Blog entry by Nguyen Teachers
As teachers, we have read hundreds of education research articles on learning theories, school climates, school cultures, and teaching strategies. When we were completing our teaching credentials and graduate course, we did not fully comprehend what the research findings have on our instruction, classroom management, and our students’ learning. However, our years of teaching at high-risk students allowed to gain a better understanding and application. Below are some of the most critical research and readings that have the most significant impact on our teaching and our StreamlineED Professional Development.
The research behind our Behavioral, Social, and Emotional Intervention is Skinner's Positive and Negative Reinforcement and Punishment. Combining with underlying theory and gathered comprehensive and real-time data, we can provide multi-tiered intervention and support.
One of the most significant research behind our instructional strategies is Vygotsky's Zone of Proximal Development. Combining with gathered comprehensive and instant data, we can scaffold students to build on prior knowledge and make connections to develop new understanding. This strategy is furthered support by John Hattie's Visible Learning and his Ranking of Influences. According to Hattie, students' self-graded report has the greatest impact on students' learning (1.57).
Another important research that is aligned with Vygotsky's Zone of Proximal Development is Piaget’s Cognitive Development Theory. Combining
This learning theory allows use to develop different activities that best fit for students of different ages. Likewise, it also gives us insight into how we assess our students. Using today's Learning Management System, we can embed rich multimedia (pictures, audios, and videos) to create activities that appropriate for each grade level.
- Birth to 2 Years of Age: Develop sensation and motor skills
- 2 to 7 Years of Age: Students earn and use objects, symbols, language, and gestures to communicate.
- 7 to 11 Years of Age: Students can think logically using tangible objects and models.
- 11 to Adulthood: Students can think in more abstract, hypothetically, and idealistically.
One current Research that leads us to redefine our Direct Interactive Instruction into Self-Reflective Direct Instruction is The VARK Model, which describes students' different learning styles. The acronym VARK stands for Visual, Aural, Read/write, and Kinesthetic sensory modalities that are used for learning information.
Visual(V): Students learn from looking at diagrams, pictures, graphs, and concepts map to explain and convey information and concepts.
Auditory(A): Students learn by hearing and talking to others or to oneself. Students learn through hearing or saying it.
Read/Write (R): Students learn from information displayed as words or text. For example, students write their notes, and they read and annotate to learn the information.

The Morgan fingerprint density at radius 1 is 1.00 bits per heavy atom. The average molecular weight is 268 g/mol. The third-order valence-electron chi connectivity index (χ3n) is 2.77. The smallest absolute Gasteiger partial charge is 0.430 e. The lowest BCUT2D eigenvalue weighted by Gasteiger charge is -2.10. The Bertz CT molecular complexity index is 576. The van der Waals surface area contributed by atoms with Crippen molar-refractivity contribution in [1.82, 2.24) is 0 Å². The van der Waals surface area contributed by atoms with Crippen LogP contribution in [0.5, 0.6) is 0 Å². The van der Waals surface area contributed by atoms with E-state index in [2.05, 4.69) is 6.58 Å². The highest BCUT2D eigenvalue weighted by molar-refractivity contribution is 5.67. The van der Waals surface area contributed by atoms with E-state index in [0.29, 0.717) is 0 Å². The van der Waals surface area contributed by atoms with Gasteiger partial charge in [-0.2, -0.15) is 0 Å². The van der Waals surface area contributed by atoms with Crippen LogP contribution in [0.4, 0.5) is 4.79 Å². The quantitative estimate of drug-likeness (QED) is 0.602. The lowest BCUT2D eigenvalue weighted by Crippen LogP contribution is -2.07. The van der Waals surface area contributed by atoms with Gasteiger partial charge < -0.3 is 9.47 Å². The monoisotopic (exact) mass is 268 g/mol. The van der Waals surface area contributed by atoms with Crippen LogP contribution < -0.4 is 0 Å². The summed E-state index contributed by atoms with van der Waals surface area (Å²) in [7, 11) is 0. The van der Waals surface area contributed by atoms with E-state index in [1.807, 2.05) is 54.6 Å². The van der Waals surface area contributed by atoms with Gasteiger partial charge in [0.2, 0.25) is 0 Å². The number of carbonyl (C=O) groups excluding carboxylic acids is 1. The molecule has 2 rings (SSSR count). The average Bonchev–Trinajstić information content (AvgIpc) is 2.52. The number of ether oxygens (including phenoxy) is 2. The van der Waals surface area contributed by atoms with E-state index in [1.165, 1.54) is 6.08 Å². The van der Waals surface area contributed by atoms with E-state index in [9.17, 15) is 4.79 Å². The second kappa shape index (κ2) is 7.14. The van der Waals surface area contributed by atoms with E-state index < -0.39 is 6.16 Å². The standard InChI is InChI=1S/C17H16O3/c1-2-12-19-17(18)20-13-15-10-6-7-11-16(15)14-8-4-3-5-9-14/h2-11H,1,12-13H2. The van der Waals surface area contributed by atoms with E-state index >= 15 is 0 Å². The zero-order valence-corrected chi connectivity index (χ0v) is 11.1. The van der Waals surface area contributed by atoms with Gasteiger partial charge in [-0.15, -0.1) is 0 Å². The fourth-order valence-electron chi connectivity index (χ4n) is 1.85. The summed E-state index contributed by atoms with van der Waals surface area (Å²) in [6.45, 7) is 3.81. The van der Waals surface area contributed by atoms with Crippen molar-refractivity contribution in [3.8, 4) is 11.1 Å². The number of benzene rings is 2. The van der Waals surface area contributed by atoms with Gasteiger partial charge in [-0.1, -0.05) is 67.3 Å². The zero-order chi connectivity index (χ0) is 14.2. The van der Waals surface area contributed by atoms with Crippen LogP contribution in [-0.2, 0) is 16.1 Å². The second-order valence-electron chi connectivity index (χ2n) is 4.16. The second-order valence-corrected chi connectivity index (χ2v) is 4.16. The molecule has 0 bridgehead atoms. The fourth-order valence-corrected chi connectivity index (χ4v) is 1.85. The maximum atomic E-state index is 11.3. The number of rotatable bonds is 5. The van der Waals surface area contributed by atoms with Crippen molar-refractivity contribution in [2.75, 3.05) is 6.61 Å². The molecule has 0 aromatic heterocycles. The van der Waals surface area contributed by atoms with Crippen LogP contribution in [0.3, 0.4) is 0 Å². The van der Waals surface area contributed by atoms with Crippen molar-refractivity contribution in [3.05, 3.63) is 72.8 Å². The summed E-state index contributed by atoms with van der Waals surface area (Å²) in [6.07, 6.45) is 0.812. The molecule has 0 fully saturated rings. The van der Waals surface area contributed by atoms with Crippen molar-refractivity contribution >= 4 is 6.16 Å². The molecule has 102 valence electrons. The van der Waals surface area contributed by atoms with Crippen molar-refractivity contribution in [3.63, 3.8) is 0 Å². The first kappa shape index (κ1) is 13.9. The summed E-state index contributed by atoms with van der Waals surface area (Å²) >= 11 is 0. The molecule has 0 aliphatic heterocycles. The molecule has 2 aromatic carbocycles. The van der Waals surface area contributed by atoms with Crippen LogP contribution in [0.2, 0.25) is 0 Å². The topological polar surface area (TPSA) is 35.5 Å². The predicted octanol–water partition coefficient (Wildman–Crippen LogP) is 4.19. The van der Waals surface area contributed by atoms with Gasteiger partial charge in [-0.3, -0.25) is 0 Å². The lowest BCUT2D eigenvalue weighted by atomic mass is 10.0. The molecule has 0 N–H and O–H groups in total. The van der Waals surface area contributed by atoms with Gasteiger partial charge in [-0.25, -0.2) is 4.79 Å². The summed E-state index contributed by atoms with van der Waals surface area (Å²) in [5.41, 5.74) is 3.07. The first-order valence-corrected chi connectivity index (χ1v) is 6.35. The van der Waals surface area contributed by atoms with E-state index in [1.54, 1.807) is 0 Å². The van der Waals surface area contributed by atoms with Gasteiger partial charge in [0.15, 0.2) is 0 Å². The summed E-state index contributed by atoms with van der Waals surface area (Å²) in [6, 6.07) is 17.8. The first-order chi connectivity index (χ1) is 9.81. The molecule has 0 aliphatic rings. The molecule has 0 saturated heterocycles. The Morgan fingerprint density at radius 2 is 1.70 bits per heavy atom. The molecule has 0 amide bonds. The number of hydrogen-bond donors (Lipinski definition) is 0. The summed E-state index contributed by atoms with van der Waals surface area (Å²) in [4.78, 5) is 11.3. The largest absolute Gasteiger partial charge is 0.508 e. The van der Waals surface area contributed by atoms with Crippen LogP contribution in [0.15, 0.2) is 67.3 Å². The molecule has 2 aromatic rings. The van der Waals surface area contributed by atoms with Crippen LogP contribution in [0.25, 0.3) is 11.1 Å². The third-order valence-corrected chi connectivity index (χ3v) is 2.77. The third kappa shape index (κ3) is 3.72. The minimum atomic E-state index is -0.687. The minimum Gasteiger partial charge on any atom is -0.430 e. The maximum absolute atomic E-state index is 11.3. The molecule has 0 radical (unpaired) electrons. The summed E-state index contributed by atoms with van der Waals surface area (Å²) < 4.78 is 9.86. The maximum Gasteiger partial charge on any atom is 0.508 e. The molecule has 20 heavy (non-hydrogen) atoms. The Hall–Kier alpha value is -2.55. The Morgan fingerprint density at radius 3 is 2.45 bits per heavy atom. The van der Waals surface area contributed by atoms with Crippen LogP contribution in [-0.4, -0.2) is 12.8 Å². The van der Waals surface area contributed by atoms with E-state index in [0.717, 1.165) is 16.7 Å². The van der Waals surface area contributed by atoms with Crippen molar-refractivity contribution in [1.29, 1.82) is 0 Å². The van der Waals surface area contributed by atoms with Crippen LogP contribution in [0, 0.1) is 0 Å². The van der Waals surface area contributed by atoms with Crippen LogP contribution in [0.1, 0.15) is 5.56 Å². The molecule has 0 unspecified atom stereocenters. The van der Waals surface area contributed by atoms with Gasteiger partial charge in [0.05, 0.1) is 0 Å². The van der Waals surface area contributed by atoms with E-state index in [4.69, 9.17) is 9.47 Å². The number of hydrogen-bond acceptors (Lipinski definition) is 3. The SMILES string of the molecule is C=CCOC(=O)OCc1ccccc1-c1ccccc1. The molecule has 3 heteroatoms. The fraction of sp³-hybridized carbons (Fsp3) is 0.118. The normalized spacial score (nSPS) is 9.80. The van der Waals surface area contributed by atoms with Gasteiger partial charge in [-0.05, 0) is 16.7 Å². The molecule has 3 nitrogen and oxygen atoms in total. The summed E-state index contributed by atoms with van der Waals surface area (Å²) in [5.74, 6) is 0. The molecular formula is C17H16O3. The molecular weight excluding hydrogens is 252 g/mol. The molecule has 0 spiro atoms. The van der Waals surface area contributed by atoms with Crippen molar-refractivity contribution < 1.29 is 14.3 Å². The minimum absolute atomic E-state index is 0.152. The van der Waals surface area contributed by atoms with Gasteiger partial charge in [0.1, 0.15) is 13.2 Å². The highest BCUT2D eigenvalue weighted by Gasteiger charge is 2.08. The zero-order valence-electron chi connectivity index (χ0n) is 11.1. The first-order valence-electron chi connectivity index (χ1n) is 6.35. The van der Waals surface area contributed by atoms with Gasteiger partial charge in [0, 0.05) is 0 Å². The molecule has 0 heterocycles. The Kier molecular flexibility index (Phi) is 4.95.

Kinesthetic (K): Students through demonstration, simulations, videos, movies, and other concrete examples.
A mixture of Learning Modalities: Our understanding of how students learn to allow to implement teaching strategies that support multiple learning modalities. For example, our Self-Reflective Direct Instruction redefines direct instruction activities with interactive video lectures with adaptive questions that check for understanding and provide challenges for students to think critically and collaborate. Traditional direct instruction is teacher-driven, and students often passively wait for teachers to give answers. Consequently, struggling and at-risk act up because they could not follow the pace of the teachers, or they often give up. Consequently, at-risk students are viewed as trouble makers or being ignored by teachers. However, our Self-Reflective Directed Instruction allows students to learn at their own pace when they learn the content for the first time, so teachers can facilitate and support at-risk students. More importantly, the gathered comprehensive and real-time data allow teachers to screen for and provide earlier intervention. After every student is given the chance to challenge themselves and learn the content, the teacher will use the data to further differentiate follow-up lessons that build on students' prior knowledge to develop a deeper understanding. Overall, this model of direct instruction allows students to actively learn the content for the long-term.
One of the most current research is John Hattie’s Visible Learning and Ranks of Influences and Effect Sizes on Students’ Learning Outcomes.
1- Collective teacher efficacy (1.57)
2– Self-reported grades (1.33)
3– Student estimates of achievement (1.29)
4– Cognitive task analysis (1.29)
5— Response to intervention (1.29)
6—Piagetian programs (1.28)
7– Jigsaw program (1.20)
8—Conceptual change program (0.99)
9– Prior ability (0.94)
10—Strategy to integrate with prior knowledge (0.93)
11– Students’ Self-efficacy (0.92)
12—Teacher credibility (0.90)
Important Notes: As current teachers, it obvious to us that the value of Hattie’s work is not the list of influences, but it is the underlying theme that the list conveys. That is, Hattie’s finding supports the importance of empowering teachers and allow teachers to be innovative. School leaders and staffs need to embrace teachers’ credibility, professionalism, and expertise, so teachers can implement teaching strategies that integrate students’ prior knowledge and students’ diverse needs. Through this process, teachers help students to build self-efficacy, construct new understanding, and provide individualized support. Through Hattie’s work, we understand the value and needs for integrating today technology to provide instant feedback and other forms of support and interventions.